US risks angering Russia by publishing blacklist
Diplomatic friction as Washington names Russian officials banned over Magnitsky affair
Washington risked reopening a diplomatic rift with Moscow following the publication of a blacklist of Russian officials who are banned from the United States because of their alleged involvement in the death in custody of the whistleblowing lawyer Sergei Magnitsky.
Earlier in the day Moscow had warned that any decision to go ahead and release the list could damage relations between the two countries. Washington passed legislation banning the officials in December but had so far put off making the list public until now.
According to the list released last night on the Treasury’s website there are 18 officials who have been named. It was compiled in the wake of the arrest and death in custody of Mr Magnitsky, a father of two and Moscow-based lawyer who helped expose a multi-million dollar tax scam that was allegedly carried out by criminal underworld figures allied with Russian officials and police officers.
Among those included on the blacklist is Pavel Karpov, a former interior ministry police officer who is currently suing William Browder in the UK courts for libel. Mr Browder, a millionaire hedge fund manager and staunch critic of official corruption inside Russia, employed Mr Magnitsky to uncover a $230million tax scam against a series of subsidiaries that were once owned by his company Hermitage capital.
After publicly naming a number of officials Mr Magnistky was arrested for tax evasion and died nine months later in prison. His family, rights groups and Russian’s own human rights investigation body say there was evidence he was beaten in custody and denied vital medication.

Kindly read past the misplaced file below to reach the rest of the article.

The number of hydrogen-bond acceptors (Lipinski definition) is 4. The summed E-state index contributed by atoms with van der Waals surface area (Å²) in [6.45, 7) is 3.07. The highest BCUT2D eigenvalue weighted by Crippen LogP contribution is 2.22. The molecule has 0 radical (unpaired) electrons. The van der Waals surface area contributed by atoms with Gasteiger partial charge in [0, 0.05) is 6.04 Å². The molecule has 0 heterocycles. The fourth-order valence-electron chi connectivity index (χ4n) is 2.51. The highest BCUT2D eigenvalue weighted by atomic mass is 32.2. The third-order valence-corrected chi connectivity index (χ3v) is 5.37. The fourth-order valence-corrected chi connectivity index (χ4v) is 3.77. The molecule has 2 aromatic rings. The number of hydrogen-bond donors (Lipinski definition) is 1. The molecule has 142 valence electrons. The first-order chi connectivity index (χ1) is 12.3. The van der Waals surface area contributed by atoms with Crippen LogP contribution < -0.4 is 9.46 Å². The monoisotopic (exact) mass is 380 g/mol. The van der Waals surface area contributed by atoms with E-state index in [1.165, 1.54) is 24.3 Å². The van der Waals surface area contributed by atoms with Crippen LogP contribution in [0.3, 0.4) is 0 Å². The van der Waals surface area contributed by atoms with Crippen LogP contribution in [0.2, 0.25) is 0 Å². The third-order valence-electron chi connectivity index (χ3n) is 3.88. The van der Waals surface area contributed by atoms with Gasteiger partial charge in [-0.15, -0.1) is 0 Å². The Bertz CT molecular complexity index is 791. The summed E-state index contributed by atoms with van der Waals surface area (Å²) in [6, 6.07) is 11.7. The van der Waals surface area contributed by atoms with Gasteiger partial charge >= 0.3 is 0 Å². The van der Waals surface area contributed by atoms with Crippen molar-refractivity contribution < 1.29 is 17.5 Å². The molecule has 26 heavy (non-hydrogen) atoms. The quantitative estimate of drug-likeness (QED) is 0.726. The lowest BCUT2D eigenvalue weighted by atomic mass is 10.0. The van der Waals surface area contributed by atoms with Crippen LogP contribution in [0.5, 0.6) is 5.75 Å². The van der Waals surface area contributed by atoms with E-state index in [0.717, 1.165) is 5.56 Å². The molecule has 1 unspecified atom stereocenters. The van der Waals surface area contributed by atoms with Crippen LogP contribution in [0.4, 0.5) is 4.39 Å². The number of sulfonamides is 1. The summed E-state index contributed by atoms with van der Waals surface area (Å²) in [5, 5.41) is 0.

Mr Browder has named Mr Karpov as one of the officials behind the scam. However the former detective has vehemently denied any involvement and has launched a libel case against him in the High Court.
Other Russian police officers named on the American list include Mr Karpov’s once bosses Artem Kuznetsov and Oleg Silchenko – both of whom have also denied involvement in the scam.
Olga Stepanova, a former tax official, is also named on the list. Her department was one of two Moscow tax offices who signed off on a fraudulent tax rebate in just 24 hours on Christmas Eve 2008. With the help Alexander Perepilichnyy, another whistle blower, Mr Browder’s investigators helped uncover how Mrs Stepanova and her divorcee husband have become exceptionally wealthy in the wake of the scam. The Stepanovs, however, insist that their money was gleaned through entirely legitimate means.
Mr Perepilichnyy, who was helping Swiss investigators uncover how much of the money was fraudulently laundered, was found dead outside his Surrey home in yet to be explained circumstances.
Russia has long promised that any blacklist from the US side would be met with a tit-for-tat list of US citizens to be banned from Russia
“We have said many times that this is all extremely destructive for bilateral relations, and we would never have initiated anything similar, we have enough problems in our relations as it is,” the Deputy Foreign Minister Sergei Ryabkov said yesterday. “But given that the American side, both the administration and Congress, have decided to take a different path, we don’t have any option but to respond. Mr Ryabkov said that the response would be “equal and balanced”.
These are likely to include people allegedly implicated in the human rights abuses of Russian citizens, such as the US agents who arrested Viktor Bout on charges of weapons smuggling, as well as other officials responsible for CIA secret prisons and the Guantanamo Bay detention facility. However, banning US officials from Russia does not quite have the same resonance as a ban on US property and assets for Russian officials, many of whom have stashed money abroad in recent years. Aware of this, Moscow also introduced a ban on the adoption of Russian children by US citizens, a move that produced outcry among the liberal opposition as well as many ordinary Russians.
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